Avalanche Awareness for Snowmobilers
by Jim Frankenfield
Director, CSAC Avalanche Center
Preface - This is a version of a paper which was originally written
for Snowmobiling Online, which is online no more. Unfortunately I had
never saved a copy myself, but this version was printed in Rocky Mountain Powersport
News and they were kind enough to provide me with a copy of the correct back-issue.
Rocky Mountain Powersport News - Fall Edition 1997
This avalanche safety article is from the Cyberspace
Snow And Avalanche Center
For snowmobilers, exposure to avalanche hazards has increased rapidly in recent
years. High-power, lightweight machines with improved traction are enabling
snowmobilers to get into terrain that was once inaccessible by snowmobile. Consequently,
snowmobilers are having to re-think their attitudes toward avalanches and their
knowledge of avalanche safety.
Though it may seem like stating the obvious to say so, you can greatly reduce
your exposure to avalanche hazards by taking steps to avoid avalanches altogether.
Your first step should be to obtain general information about current snowpack
stability conditions in the area in which you plan to ride. Many regions
have an avalanche hotline you can call. Similar information is available online.
These bulletins are very educational - follow the bulletins for one area for
a season and you will learn a lot. If you are in the United States and the area
you sled in isn't covered by any official bulletin, try calling the local office
of the U.S. Forest Service. Many Forest Service offices employ a snow ranger
who can give you current information.
Mitigating the Risk
There are a number of steps you can take to minimize your risk. Even when conditions
seem quite stable, these simple precautions should be followed. In fact, they
should become a matter of habit.
Never expose more than one person at a time to a potential hazard. If
you must cross a hazardous slope, or cross below a hazardous slope, send
one snowmobiler at a time. The rest of the group should watch the person
exposed to the potential hazard until he or she is out of the danger area.
When sidehilling across a possible avalanche slope, cross it as high as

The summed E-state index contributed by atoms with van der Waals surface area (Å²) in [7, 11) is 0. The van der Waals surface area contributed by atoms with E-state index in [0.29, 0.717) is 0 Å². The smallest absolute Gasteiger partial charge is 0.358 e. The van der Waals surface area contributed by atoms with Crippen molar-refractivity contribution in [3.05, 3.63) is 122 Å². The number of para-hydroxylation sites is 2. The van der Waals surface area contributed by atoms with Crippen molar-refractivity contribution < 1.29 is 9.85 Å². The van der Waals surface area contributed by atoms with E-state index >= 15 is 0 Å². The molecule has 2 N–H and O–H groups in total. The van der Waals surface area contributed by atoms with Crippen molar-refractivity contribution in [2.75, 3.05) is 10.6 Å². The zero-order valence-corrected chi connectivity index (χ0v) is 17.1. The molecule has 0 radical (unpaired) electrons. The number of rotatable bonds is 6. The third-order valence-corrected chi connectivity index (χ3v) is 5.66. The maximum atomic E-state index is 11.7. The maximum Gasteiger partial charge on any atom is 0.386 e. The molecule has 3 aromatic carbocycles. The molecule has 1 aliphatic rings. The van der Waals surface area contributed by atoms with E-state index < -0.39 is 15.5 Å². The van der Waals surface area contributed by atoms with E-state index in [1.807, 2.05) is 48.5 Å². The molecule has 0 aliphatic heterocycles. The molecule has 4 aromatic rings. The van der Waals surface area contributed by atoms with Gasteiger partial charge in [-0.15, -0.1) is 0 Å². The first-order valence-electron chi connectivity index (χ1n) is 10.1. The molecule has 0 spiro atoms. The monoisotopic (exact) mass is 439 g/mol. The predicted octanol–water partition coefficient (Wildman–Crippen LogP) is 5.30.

possible and have everyone in the group follow the same track. If you must
have more than one person cross a slope at the same time, spread out as
much as possible on the single track you all are following. Never have one
person above another.
One of the most common avalanche situations involving snowmobilers is highmarking,
the practice of competing to see who can climb highest on a slope. Never
have more than one person up on the slope at the same time! If somebody
gets stuck up on the slope, let him or her free the sled alone. If you go
up there to help, your added weight and the weight of your sled can introduce plenty
of stress to the snowpack. Often, that stress is sufficient to trigger a slide.
While the stuck snowmobiler is freeing his or her sled, where should the
rest of the group be? Well, not right down at the bottom, staring up at
the potential avalanche slope! Stay to one side or find a safe spot, but
keep an eye on the stuck snowmobiler.
Highmarking inherently involves being on steep slopes with potential avalanche
hazard, so if you are inclined to play this game often it would be a good
idea to learn more about stability analysis. Various field tests (such as
digging a quick snow pit) can help you determine the current stability before
highmarking on a particular slope.
Whether highmarking or not, consider your route carefully. Areas with trees
are generally safer than open slopes (although they are not always entirely
safe). The side of ridges facing the winds are typically scoured, hardpacked,
and safe, while the lee sides are often loaded with all the snow. Cornices
usually indicate that the slopes below are or have been loaded by the wind.
(Cornices themselves often break farther back than you might expect, so
give them wide berth.)